Spain’s Parador hotels are each and every one some of the country’s great national treasures.
It is a touch of genus, save heritage buildings by shoehorning high end hotels into them.
The location and ambience of each one makes sure that the hotel becomes part of the holiday experience.
One of my favourite stays of all time was in a 12th century abbey in Galicia.
I stayed in seven in one week in 2011, a 12th century abbey in Siguenza, the glorious Cuenca where the houses cling to the hill like limpets, delicious Chinchon, a tasteful new construction (complete with pool, unusual for Paradores) on a hill looking over at royal Toledo, high walled Avila, glass-factory centre La Granja and Segovia of the amazing aqueduct. We peek at Aranjuez, the Versailles of Spain, en route.
What is amazing is that all of these treasures are within a ten euro bus ride of Madrid. Throw in a cheap Ryanair flight and your transportation costs will resemble those of the historical figures who built these palaces.
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The cathedral in Toledo, the Armagh (or Rheims) of Spain, still gives the visitor a flavour of what was going on here.
You get the scent of decaying grandeur at every turn, the time when Spain was the wealthiest country on earth, the empire on which the sun never set.
Until Philip II moved his empire to the village of Madrid, (he thought the was in the centre of Spain (he was out by 40 miles), Toledo was the hub of an empire that extended from Patagonia to San Francisco.
It has 150 historic sites, 80 churches, and the cathedral stands out like an outsized galleon amid the curved walls of medieval houses. “King of paradise open the door for the king of earth,” the Archbishop used to say when the king came to enter the big door on to a plaza where tourists sip surprisingly (for a tourist trap) great value expressos.
There are 150 monuments in Toledo, sitting upon her rocky eyrie as it were a veritable eagle among imperial cities of romance and to catch her glance is to pay instant homage to a town which is not as other towns are, to a city which has seen nations and civilisations kneel to her, as it were, on their way to fates long since forgotten and achievements long since outworn, and yet herself remains incurious, inscrutable. Irish writer Hannah Lynch wrote a century and a quarter ago.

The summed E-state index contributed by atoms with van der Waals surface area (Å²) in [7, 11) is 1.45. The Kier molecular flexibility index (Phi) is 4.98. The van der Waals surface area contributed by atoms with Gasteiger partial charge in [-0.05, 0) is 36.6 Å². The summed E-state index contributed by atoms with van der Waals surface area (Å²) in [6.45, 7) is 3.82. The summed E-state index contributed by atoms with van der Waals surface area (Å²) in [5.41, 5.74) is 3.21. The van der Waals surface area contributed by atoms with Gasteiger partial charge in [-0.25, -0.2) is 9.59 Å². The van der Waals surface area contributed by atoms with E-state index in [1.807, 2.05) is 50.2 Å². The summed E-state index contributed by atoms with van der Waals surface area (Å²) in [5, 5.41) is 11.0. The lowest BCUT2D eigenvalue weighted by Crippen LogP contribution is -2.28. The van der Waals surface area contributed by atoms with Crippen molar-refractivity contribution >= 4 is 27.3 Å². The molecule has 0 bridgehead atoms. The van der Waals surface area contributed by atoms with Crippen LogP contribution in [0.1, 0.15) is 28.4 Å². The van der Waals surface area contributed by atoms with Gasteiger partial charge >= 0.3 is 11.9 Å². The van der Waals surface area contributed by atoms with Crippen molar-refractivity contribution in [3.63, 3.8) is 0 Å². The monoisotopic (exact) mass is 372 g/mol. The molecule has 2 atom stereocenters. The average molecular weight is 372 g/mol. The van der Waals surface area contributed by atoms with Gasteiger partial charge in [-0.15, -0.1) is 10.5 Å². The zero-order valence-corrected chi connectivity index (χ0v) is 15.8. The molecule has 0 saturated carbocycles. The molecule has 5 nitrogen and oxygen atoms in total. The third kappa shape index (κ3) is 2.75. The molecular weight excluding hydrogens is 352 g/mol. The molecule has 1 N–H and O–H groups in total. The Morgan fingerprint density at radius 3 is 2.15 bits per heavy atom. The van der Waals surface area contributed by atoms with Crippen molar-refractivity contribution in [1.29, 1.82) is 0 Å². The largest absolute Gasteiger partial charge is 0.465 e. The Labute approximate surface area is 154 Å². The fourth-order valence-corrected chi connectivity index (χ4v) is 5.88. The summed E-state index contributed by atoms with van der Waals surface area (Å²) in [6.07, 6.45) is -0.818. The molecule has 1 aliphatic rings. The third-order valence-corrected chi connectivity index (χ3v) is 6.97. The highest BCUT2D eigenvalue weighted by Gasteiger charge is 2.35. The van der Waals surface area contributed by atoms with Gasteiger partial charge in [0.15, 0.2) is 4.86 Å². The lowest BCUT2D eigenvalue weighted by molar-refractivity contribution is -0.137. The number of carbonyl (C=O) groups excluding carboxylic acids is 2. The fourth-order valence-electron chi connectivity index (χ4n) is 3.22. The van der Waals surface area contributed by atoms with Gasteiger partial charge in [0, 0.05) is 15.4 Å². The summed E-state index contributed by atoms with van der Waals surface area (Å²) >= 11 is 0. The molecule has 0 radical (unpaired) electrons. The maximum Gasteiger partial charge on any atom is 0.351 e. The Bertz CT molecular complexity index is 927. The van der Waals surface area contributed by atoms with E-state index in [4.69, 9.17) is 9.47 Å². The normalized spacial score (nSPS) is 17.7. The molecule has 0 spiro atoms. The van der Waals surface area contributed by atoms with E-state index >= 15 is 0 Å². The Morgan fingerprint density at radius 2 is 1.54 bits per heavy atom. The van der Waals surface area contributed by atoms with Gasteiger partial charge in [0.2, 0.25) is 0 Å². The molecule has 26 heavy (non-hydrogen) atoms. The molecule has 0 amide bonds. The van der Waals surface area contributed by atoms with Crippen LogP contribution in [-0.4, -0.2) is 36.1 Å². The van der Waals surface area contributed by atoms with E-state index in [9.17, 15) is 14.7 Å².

So much history, what to do? Sit with a beer on the narrow pedestrianised streets and watch the humming life all around. This is a living breathing city with shoppers and lovers and carpenters and plumbers all sharing the cobbles, not a museum piece to be marvelled at by tourists.
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The aqueduct in Segovia is still carrying water after 2,000 years. Who would have predicted it could have survived that long?
A climb on the walls of Avila, which has some of the most complete medieval walls on any historian’s itinerary. The evening sun casts an amber colour across the stone, giving it a fairy tale feel. Or maybe I’ve had one Rjoca too many.
Toledo and Avilla were two of the more entertaining nights I have spent in my travelling life. Travel is often not only about the place, but about the company, and your humour at a particular time. All of these were the case in the Paradores, where I was travelling with some really nice people in top form. Throw in such a glorious and storied landscape, and you cannot go far wrong.
There are 93 Paradores in all, lots of them to keep us occupied for a few holiday terms to come.
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